Zhou Q, Salvesen GS: Activation of pro-caspase-7 by serine proteases includes a non-canonical specificity. Biochem J. 1997, 324: 361-364.
Biggs JR, Yang J, Gullberg U, Muchardt C, Yaniv M, Kraft AS: The human brm protein is cleaved during apoptosis: the role of cathepsin G. Proc Natl Acad Sci USA. 2001, 98: 3814-3819. 10.1073/pnas.071057398.
Gay S, Gay RE, Koopman WJ: Molecular and cellular mechanisms of joint destruction in rheumatoid arthritis: two cellular mechanisms explain joint destruction?. Ann Rheum Dis. 1993, 52: S39-47.
Muller-Ladner U, Kriegsmann J, Franklin BN, Matsumoto S, Geiler T, Gay RE, Gay S: Synovial fibroblasts of patients with rheumatoid arthritis attach to and invade normal human cartilage when engrafted into SCID mice. Am J Pathol. 1996, 149: 1607-1615.
Firestein GS: Invasive fibroblast-like synoviocytes in rheumatoid arthritis; passive responders or transformed aggressors?. Arthritis Rheum. 1996, 39: 1781-1790.
Lafyatis R, Remmers EF, Roberts AB, Yocum DE, Sporn MB, Wilder RL: Anchorage-independent growth of synoviocytes from arthritic and normal joints; stimulation by exogenous platelet-derived growth factor and inhibition by transforming growth factor-beta and retinoids. J Clin Invest. 1989, 83: 1267-1276.
Yamanishi Y, Firestein GS: Pathogenesis of rheumatoid arthritis: the role of synoviocytes. Rheum Dis Clin North Am. 2001, 27: 355-371.
Yonish-Rouach E: The p53 tumour suppressor gene: a mediator of a G1 growth arrest and of apoptosis. Experientia. 1996, 52: 1001-1007.
Shen Y, White E: p53-dependent apoptosis pathways. Adv Cancer Res. 2001, 82: 55-84.
Zhu J, Jiang J, Zhou W, Zhu K, Chen X: Differential regulation of cellular target genes by p53 devoid of the PXXP motifs with impaired apoptotic activity. Oncogene. 1999, 18: 2149-2155. 10.1038/sj.onc.1202533.
Tak PP, Zvaifler NJ, Green DR, Firestein GS: Rheumatoid arthritis and p53: how oxidative stress might alter the course of inflammatory diseases. Immunol Today. 2000, 21: 78-82. 10.1016/S0167-5699(99)01552-2.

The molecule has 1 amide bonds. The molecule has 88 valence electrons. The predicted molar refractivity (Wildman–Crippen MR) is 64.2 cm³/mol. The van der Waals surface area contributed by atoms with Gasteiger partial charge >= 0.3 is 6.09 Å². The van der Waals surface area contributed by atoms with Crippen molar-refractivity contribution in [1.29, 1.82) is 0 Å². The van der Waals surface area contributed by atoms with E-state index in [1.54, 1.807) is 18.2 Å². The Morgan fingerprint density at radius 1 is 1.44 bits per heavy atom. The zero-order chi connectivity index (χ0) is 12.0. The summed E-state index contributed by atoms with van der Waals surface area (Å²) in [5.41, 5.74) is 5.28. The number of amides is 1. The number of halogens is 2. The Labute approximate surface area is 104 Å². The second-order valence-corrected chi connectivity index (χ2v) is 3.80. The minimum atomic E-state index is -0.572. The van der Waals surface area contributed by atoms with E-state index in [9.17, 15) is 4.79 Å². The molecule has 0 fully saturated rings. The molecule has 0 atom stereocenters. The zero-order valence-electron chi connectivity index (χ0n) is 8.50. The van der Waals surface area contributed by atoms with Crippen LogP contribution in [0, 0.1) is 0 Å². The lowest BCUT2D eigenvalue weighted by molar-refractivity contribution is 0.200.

Firestein GS, Nguyen K, Aupperle KR, Yeo M, Boyle DL, Zvaifler NJ: Apoptosis in rheumatoid arthritis; p53 overexpression in rheumatoid arthritis synovium. Am J Pathol. 1996, 149: 2143-2151.
Tak PP, Smeets TJM, Boyle DL, Kraan MC, Shi Y, Zhuang S, Zvaifler NJ, Breedveld FC, Firestein GS: p53 overexpression in synovial tissue from patients with early and longstanding rheumatoid arthritis compared with patients with reactive arthritis and osteoarthritis. Arthritis Rheum. 1999, 42: 948-953. 10.1002/1529-0131(199905)42:5<948::AID-ANR13>3.0.CO;2-L.
Yamanishi Y, Boyle DL, Rosengren S, Green DR, Zvaifler NJ, Firestein GS: Regional analysis of p53 mutations in rheumatoid arthritis synovium. Proc Natl Acad Sci USA. 2002, 99: 10025-10030. 10.1073/pnas.152333199.
McCarty DJ, O'Duffy JD, Pearson L, Hunter JB: Remitting seronegative symmetrical synovitis with pitting edema. JAMA. 1985, 254: 2763-2767. 10.1001/jama.254.19.2763.
We wish to thank Dr Herbert M Schulman for critically reviewing the manuscript.
The author(s) declare that they have no competing interests.
TT carried out critical examinations in this study, especially synovial targeted biopsy, histopathological analyses, laser capture microdissection, and cluster analysis, and drafted the manuscript as a part of his doctoral thesis, with the assistance of the coauthors. NA prepared histological specimens and carried out laser capture microdissection. TK and TS carried out RNA extraction, the amplification, and a cDNA microarray. HY gave critical suggestions concerning orthopedics. NT, KY, SN, and SY carried out the clinical studies of each case and performed targeted biopsy of synovial tissues with the informed consent of the patients. MN conceived of the study, participated in its design and coordination, and is the corresponding author. All authors read and approved the final manuscript.